Our fertilization practices have also shown that “less is more” and that we can save money on fertilizer inputs while actually balancing out the nutrition of our vines. To me, these are all foundations for true sustainability. Of course, many also know that I have been writing a monthly viticulture column in Wine Business Monthly for over 11 years now, and I think that is having impact in all fine wine growing regions of the state, especially the North Coast for those that take the time to read my column.
How far has the North Coast come in viticultural practices? Where does the grape growing in the region need to go next?
GREENSPAN: I’ve seen tremendous improvement in North Coast viticulture over the last couple of decades I’ve been involved with it. As I mentioned, better irrigation management, better fertilizer management have led to more balanced vineyards. Floor management has gotten better, with growers identifying suitable cover crop blends that grow well around here and contribute the right amount of nitrogen to supply the vines.
I’ve seen more use of mechanization, but we are still mostly using hand labor. With recent and pending changes in labor availability and compensation, the old ways of doing things will not be economically viable. We will need to move towards mechanization in more and more of our practices, not just harvest. This will happen slowly at first, but now more than ever this is crucial to our industry — no matter what quality tier we are growing for.
More and more growers are moving to sustainable practices, which is exciting. Not all are going to purely organic practices, but I’m seeing more vineyards go towards organic, such as using fewer or less toxic herbicides (or no herbicides at all), as well as organic fungicides and fertilizers.
Amid all of this, wine quality is very important to wineries. There has been a movement away from overly-ripe fruit that creates wines with high alcohols, low acidity, and one-dimensional fruit flavors towards wines that are more balanced on the palate.
It takes special viticultural practices to get fruit at optimal flavor ripeness and at lower sugar content, which is something we have been promoting using controlled stress-inducing irrigation practices. And we have not seen any yield losses as a result, which is something growers always fear. If anything, we see more stable yields from year to year.
Mechanization will see a steep increase in usage. Labor will be less available and more expensive. While parts of Napa will be able to hold off for a while due to their high-valued fruit, other regions of the north coast will soon suffer tremendous economic difficulty with hand labor. Technology for vineyard mechanization is already available and is getting better all the time. Growers and wineries will just need to get on-board. This will be challenging for smaller growers, as the cost of equipment needs to be borne across all of their acreage, which makes sense for medium to larger-scale growers, but not for tiny ones. Companies such as ours will need to start using this machinery more and more in places where we relied solely on hand labor.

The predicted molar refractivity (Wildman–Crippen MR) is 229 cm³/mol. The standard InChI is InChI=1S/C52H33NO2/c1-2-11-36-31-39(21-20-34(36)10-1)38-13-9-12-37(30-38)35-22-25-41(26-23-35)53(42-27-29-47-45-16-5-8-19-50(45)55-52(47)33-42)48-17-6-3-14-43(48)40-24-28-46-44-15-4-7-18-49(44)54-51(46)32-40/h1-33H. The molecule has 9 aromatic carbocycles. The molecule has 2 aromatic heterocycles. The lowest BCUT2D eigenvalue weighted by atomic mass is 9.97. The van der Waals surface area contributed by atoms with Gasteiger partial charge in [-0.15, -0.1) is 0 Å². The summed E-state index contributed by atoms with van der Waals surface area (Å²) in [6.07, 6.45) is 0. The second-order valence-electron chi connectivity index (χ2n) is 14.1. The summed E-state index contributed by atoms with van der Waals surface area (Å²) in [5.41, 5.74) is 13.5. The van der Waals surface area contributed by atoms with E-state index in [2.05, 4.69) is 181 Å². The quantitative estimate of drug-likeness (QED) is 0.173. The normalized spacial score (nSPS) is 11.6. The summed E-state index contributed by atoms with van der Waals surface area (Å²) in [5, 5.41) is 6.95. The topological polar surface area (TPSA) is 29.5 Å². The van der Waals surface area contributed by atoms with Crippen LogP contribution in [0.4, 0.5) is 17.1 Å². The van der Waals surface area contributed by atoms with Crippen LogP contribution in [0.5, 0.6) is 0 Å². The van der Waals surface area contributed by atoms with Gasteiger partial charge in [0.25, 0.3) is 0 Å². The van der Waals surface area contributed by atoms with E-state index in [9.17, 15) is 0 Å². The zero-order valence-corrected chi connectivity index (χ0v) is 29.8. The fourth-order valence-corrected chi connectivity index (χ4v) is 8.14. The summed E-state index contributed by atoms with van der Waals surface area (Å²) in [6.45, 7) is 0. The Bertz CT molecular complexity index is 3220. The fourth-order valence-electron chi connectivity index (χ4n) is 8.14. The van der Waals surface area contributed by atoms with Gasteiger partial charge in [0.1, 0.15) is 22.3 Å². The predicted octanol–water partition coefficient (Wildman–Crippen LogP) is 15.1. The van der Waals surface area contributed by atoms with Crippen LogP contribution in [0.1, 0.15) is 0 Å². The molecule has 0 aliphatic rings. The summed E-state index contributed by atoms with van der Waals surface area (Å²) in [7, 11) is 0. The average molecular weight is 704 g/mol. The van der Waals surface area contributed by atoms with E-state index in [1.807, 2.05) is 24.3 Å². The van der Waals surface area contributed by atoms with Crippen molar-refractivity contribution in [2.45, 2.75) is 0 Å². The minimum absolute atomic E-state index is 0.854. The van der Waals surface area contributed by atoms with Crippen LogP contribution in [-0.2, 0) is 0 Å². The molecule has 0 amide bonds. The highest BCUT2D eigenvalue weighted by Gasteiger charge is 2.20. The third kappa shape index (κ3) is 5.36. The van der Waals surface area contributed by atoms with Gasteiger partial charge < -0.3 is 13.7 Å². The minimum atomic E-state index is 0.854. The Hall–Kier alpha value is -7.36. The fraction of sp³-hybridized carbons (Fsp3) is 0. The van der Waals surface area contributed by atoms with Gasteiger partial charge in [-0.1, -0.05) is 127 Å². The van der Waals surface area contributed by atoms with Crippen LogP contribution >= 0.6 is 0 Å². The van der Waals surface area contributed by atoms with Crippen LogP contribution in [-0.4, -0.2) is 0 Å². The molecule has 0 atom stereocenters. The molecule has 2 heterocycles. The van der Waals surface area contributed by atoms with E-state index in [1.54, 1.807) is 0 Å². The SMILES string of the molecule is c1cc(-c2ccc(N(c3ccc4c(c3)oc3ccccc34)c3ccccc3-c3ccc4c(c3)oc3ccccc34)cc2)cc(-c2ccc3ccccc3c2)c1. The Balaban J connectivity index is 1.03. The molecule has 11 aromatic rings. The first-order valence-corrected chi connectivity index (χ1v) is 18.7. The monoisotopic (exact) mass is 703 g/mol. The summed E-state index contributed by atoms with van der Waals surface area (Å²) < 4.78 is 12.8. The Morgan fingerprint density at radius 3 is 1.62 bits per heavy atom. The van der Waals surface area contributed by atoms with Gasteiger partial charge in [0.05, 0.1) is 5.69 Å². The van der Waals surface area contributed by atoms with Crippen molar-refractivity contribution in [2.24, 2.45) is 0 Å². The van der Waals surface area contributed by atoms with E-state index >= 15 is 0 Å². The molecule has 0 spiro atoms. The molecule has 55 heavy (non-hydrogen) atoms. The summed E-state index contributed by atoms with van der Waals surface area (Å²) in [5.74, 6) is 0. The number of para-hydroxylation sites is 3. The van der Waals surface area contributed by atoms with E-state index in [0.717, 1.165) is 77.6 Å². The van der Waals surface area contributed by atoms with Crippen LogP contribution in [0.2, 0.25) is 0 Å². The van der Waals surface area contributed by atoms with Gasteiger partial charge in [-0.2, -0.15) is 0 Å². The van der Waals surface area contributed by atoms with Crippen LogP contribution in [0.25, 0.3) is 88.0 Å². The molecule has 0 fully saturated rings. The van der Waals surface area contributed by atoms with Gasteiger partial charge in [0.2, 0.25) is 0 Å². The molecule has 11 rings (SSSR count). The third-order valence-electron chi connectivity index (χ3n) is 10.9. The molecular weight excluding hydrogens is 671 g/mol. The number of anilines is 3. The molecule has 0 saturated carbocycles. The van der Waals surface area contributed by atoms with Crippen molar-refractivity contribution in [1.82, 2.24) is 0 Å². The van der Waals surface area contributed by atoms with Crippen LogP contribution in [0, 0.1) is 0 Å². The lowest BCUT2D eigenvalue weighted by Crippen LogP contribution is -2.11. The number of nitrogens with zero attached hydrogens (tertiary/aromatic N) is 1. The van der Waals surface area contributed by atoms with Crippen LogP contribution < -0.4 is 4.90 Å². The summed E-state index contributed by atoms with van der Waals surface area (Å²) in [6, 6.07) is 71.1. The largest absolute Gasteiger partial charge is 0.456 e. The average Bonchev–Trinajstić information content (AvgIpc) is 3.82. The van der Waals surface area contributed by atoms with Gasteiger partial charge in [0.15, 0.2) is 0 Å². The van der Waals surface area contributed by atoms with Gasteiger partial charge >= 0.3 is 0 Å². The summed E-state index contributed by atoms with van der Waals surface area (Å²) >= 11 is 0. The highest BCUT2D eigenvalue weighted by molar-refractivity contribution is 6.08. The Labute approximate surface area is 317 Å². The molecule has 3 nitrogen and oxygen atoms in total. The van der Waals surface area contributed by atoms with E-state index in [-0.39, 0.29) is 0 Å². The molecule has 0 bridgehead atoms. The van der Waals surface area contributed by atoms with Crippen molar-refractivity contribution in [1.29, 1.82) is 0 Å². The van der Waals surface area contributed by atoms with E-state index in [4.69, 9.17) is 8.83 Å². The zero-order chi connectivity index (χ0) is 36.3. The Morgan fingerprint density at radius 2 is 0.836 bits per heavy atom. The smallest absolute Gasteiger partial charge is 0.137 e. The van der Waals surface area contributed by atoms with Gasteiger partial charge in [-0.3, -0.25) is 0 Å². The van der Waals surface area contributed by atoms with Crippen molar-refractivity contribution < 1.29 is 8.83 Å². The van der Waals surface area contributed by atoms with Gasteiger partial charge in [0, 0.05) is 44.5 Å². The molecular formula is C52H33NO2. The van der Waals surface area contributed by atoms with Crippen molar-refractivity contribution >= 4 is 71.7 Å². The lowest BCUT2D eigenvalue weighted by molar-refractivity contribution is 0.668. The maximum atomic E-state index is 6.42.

What are growers and wineries most concerned about these days in the vineyards?
GREENSPAN: Cost of farming is and always has been an issue. We find that all the time with our clients. Even though it’s largely a seller’s market for many varieties grown in the North Coast, the grower still gets squeezed as cost of farming rises faster than the price of grapes.
On top of all that, regulations keep piling up, making compliance with all of them very difficult. All growers want to be compliant and provide a safe work environment for everyone. But it is getting more and more difficult for them to keep up with all of the regulations.
Besides labor and cost issues, vine disease is a big threat. Red blotch disease is showing up everywhere, making it difficult to fully ripen grapes. All new plantings are being carefully scrutinized as to the health of the planting material. Pierce’s disease is showing up in a big way in recent years and it is really causing economic damage to vineyards. Invasive pests are always an issue. Thanks to some great efforts, the region finally eradicated the European Grapevine Moth, but it was not easy and it was costly.
How are science and technology addressing these issues?
We use aerial imagery routinely to identify patterns in the vineyard that are not easily identified on the ground. That helps us to diagnose problems in the soil, pests and disease presence, or to modify our irrigation to better suit whole vineyard blocks.
Data systems are commonplace in viticulture now and we have used several of them ourselves, as well as customizing them for our viticultural practices and using them to track labor, equipment and materials. Growing grapes can’t be done on a clipboard anymore. Everything needs to be tracked for compliance, reporting, payroll, billing and to identify ways to streamline our practices.
For water management, we make heavy use of soil moisture profile sensors and we have hundreds of monitoring sites in the north coast now. These soil moisture devices are a big part of our business and are the tools we ourselves use day-to-day. We also use portable devices to measure plant stress, some of which are new and others that have been around for decades.
We are getting much of this information through data telemetry systems, so we and our clients can view weather, soil moisture and irrigation system information in real-time.